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Harris v. Snyder-Norris

United States District Court, E.D. Kentucky, Northern Division, Ashland

September 26, 2017

SHAUN HARRIS, Petitioner,
v.
J. SNYDER-NORRIS, Warden, Respondent.

          MEMORANDUM OPINION AND ORDER

          Henry R. Wilhoit, Jr. United States District Judge

         Federal inmate Shaun Harris, through counsel, has filed a petition for a writ of habeas corpus pursuant to 28 U.S.C. § 2241. [D. E. No. 1] This matter is before the Court to conduct an initial screening of Harris's petition. 28 U.S.C. § 2243; Alexander v. Northern Bureau of Prisons, 419 F.App'x 544, 545 (6th Cir. 2011).

         Following a two-week trial, in May 2001 Harris was convicted in Elkton, West Virginia of numerous federal drug charges for his participation in a large-scale drug trafficking ring. In light of his numerous prior criminal convictions, the trial court concluded that Harris was a career offender within the meaning of U.S.S.G. § 4B1.1. This raised his offense level to 37, establishing a guidelines range of 360 months to life imprisonment. The trial court imposed a 360-month sentence. United States v. Harris, No. 2: 00-CR-7-14 (N.D. W.Va. 2000). The Fourth Circuit affirmed both his convictions and the enhancement of his sentence on direct appeal. United States v. Harris, 45 F.App'x 302 (4th Cir. 2002). The trial court denied several motions for relief from his convictions and sentence.[1]

         Harris filed his petition in this matter in June 2016 in the district where he was sentenced, apparently (and paradoxically) arguing that he could not file his petition in the district of his incarceration because his remedy under 28 U.S.C. § 2255 was not "inadequate and ineffective" for purposes of § 2255(e) but was so for purposes of § 2255(h). [D. E. No. 1 at 1-2] The trial court, unconvinced, promptly transferred the petition to this Court, which encompasses the district where Harris was confined. [D. E. No. 2] To date, counsel has failed to comply with this Court's direction to seek admission to this Court pro hac vice. [D. E. No. 5]

         In 2015, the Supreme Court concluded that the residual clause found in 18 U.S.C. § 924(e)(2)(B) was void for vagueness. Johnson v. United States, __ U.S.__, 135 S.Ct. 2551 (2015). That subsection provided a catch-all definition for various kinds of prior offenses which could be used to enhance a sentence as an "armed career criminal" for one convicted of being a felon in possession of a firearm in violation of 18 U.S.C. § 922(g). Harris was not convicted under § 922(g) nor was his sentence enhanced pursuant to § 924(e)(1). But he nonetheless argues in his petition that Johnson rendered the similarly-worded career offender provision that was used to enhance his sentence, U.S.S.G. § 4B1.1, unconstitutional.[2] [D. E. No. 1 at 4-5, 7-12]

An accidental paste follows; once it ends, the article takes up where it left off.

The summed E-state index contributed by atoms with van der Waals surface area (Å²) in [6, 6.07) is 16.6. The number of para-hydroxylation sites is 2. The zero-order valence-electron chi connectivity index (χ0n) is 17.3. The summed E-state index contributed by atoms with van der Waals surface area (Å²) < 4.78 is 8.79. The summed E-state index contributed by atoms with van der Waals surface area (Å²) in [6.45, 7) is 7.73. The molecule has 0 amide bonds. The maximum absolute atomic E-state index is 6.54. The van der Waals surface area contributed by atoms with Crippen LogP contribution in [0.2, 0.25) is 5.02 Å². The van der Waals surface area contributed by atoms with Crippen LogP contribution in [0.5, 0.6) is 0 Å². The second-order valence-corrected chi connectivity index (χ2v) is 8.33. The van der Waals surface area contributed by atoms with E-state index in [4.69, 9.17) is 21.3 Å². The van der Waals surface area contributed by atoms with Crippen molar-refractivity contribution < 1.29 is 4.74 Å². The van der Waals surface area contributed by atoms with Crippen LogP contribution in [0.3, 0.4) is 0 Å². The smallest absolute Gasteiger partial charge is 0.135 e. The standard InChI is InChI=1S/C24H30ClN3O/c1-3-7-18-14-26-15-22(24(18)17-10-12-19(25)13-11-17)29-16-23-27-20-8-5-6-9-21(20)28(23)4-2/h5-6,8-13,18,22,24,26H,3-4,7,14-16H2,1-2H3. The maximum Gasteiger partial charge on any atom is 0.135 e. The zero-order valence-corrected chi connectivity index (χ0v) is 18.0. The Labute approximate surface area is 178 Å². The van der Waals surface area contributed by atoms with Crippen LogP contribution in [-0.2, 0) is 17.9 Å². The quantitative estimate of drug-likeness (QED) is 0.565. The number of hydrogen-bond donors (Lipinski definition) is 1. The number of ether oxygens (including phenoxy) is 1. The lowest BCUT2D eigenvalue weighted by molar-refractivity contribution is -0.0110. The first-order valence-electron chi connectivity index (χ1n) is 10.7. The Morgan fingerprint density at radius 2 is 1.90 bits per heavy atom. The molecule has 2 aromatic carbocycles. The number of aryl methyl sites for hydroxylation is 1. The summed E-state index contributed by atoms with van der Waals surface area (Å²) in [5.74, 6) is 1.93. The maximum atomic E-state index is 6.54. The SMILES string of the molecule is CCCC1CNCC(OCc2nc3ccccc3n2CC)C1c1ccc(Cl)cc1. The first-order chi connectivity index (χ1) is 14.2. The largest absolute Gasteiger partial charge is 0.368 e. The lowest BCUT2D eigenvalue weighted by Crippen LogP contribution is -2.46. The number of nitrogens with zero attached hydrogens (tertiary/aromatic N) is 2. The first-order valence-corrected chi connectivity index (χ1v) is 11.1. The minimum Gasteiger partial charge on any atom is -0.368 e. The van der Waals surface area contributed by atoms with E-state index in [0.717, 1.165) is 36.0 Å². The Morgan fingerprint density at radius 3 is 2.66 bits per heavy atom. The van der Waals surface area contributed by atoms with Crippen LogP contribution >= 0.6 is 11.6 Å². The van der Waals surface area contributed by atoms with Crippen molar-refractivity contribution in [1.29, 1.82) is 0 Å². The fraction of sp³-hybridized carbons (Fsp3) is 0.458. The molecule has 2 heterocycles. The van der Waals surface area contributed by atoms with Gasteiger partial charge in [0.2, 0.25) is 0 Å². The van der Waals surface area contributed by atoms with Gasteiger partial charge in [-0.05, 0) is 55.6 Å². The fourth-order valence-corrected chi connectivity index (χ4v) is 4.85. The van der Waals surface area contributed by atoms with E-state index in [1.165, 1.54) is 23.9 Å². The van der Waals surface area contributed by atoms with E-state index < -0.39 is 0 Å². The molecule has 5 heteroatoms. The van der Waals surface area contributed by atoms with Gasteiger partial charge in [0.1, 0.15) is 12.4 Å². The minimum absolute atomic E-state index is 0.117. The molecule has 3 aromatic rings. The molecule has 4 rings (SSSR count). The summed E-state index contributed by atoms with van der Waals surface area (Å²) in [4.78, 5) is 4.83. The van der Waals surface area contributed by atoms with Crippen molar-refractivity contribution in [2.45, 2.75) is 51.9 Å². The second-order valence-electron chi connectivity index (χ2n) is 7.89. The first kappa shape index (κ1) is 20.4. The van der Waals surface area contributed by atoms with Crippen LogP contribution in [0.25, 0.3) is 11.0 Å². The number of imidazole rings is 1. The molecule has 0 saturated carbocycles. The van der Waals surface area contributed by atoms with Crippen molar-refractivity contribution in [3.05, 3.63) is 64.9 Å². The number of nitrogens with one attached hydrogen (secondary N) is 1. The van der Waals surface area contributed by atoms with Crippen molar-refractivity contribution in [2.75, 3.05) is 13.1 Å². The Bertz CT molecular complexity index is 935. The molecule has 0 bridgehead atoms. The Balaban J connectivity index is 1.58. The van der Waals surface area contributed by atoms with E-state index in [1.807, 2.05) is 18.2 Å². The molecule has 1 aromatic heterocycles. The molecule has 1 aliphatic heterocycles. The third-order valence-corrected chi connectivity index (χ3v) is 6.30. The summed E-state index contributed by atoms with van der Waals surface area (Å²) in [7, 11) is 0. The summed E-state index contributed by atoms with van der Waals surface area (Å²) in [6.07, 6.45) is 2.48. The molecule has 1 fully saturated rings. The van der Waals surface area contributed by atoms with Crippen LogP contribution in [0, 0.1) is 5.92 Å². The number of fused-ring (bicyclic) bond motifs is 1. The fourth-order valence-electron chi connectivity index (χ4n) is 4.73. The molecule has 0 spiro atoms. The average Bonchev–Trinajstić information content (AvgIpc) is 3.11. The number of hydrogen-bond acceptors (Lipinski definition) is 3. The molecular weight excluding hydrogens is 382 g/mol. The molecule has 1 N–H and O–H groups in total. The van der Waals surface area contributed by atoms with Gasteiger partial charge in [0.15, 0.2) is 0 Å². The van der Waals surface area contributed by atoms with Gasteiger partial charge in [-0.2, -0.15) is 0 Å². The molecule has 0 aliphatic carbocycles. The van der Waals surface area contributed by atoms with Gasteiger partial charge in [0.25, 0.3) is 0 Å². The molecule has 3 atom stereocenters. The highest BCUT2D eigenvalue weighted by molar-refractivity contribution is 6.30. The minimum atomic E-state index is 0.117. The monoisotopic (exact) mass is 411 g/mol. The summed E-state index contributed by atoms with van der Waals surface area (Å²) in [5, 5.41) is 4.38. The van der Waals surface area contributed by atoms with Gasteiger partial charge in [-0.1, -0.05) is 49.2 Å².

Harris may not pursue this claim in a § 2241 petition. As he readily acknowledges in his petition, the Supreme Court held that Johnson announced a new rule of constitutional law, and hence is retroactively applicable to cases on collateral review. Welch v. United States, __ U.S. __, 136 S.Ct. 1257 (2016). Precisely for that reason, inmates wishing to invoke Johnson as grounds to challenge their conviction could do so by requesting and obtaining permission to file a second or successive motion under § 2255. See § 2255(h)(2); In re Watkins, 810 F.3d 375, 377 (6th Cir. 2015). Because Harris and other prisoners could assert claims based upon Johnson under § 2255, that remedy is plainly not structurally "inadequate and ineffective" to test the legality of their detention, and resort to § 2241 is impermissible. Truss v. Davis, 115 F.App'x 772, 773-74 (6th Cir. 2004); McDowell v. Warden, FCC Medium Coleman, 2017 WL 2352000, at *2-3 (11th Cir. May 31, 2017).

         Accordingly, it is ORDERED as follows:

         1. Harris's petition for a writ of habeas corpus [R. 1] is DENIED.

         2. The Court will enter a judgment contemporaneously with this order.

         3. This matter is DISMISSED and STRICKEN from the docket.

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Notes:

[1] On January 19, 2017, President Barack Obama commuted Harris's sentence to expire on May 19, 2017, and Harris has been released from BOP custody during the pendency of this petition. However, he remains subject to a five-year term of supervised release, and hence is "in custody" to test the legality of his detention. Jones v. Cunningham, 371 U.S. 236, 243 (1963).

[2] The Supreme Court has rejected the argument that the career offender provision found in the sentencing guidelines is susceptible to a vagueness challenge, Beckles v. United States, __ U.S. __, 137 S.Ct. 886 (2017), but that decision appears limited to sentences imposed after its decision in United States v. Booker, 543 U.S. 220 (2005) rendered the guidelines advisory rather than mandatory. Beckles, 137 S.Ct. 899-901. Because Harris was sentenced ...


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